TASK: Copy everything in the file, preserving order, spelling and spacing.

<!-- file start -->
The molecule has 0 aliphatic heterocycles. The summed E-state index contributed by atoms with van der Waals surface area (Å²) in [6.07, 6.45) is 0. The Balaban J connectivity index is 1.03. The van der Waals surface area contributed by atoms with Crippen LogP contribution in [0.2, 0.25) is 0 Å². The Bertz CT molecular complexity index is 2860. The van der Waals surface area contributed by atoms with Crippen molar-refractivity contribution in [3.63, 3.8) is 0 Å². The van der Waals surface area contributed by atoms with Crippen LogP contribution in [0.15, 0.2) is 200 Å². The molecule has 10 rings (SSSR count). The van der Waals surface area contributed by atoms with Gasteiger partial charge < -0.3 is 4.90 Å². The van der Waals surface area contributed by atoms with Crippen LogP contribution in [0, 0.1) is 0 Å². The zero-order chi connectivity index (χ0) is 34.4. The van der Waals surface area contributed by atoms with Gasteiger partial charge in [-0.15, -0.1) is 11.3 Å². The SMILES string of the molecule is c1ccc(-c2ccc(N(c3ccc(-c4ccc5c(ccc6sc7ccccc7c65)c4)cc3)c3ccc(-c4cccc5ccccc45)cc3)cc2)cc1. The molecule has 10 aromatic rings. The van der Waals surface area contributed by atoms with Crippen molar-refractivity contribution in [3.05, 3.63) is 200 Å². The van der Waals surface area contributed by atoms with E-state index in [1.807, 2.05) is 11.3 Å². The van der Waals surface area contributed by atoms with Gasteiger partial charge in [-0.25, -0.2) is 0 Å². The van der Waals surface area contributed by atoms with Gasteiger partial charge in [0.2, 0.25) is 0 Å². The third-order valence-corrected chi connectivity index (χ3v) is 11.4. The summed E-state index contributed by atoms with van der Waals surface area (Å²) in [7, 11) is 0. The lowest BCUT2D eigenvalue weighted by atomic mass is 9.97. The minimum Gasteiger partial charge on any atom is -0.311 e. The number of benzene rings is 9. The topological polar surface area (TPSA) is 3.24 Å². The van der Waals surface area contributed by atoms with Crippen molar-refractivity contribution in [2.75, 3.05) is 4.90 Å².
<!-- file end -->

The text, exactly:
The molecule has 0 aliphatic heterocycles. The summed E-state index contributed by atoms with van der Waals surface area (Å²) in [6.07, 6.45) is 0. The Balaban J connectivity index is 1.03. The van der Waals surface area contributed by atoms with Crippen LogP contribution in [0.2, 0.25) is 0 Å². The Bertz CT molecular complexity index is 2860. The van der Waals surface area contributed by atoms with Crippen molar-refractivity contribution in [3.63, 3.8) is 0 Å². The van der Waals surface area contributed by atoms with Crippen LogP contribution in [0.15, 0.2) is 200 Å². The molecule has 10 rings (SSSR count). The van der Waals surface area contributed by atoms with Gasteiger partial charge < -0.3 is 4.90 Å². The van der Waals surface area contributed by atoms with Crippen LogP contribution in [0, 0.1) is 0 Å². The zero-order chi connectivity index (χ0) is 34.4. The van der Waals surface area contributed by atoms with Gasteiger partial charge in [-0.15, -0.1) is 11.3 Å². The SMILES string of the molecule is c1ccc(-c2ccc(N(c3ccc(-c4ccc5c(ccc6sc7ccccc7c65)c4)cc3)c3ccc(-c4cccc5ccccc45)cc3)cc2)cc1. The molecule has 10 aromatic rings. The van der Waals surface area contributed by atoms with Crippen molar-refractivity contribution in [3.05, 3.63) is 200 Å². The van der Waals surface area contributed by atoms with E-state index in [1.807, 2.05) is 11.3 Å². The van der Waals surface area contributed by atoms with Gasteiger partial charge in [-0.25, -0.2) is 0 Å². The van der Waals surface area contributed by atoms with Gasteiger partial charge in [0.2, 0.25) is 0 Å². The third-order valence-corrected chi connectivity index (χ3v) is 11.4. The summed E-state index contributed by atoms with van der Waals surface area (Å²) in [7, 11) is 0. The lowest BCUT2D eigenvalue weighted by atomic mass is 9.97. The minimum Gasteiger partial charge on any atom is -0.311 e. The number of benzene rings is 9. The topological polar surface area (TPSA) is 3.24 Å². The van der Waals surface area contributed by atoms with Crippen molar-refractivity contribution in [2.75, 3.05) is 4.90 Å².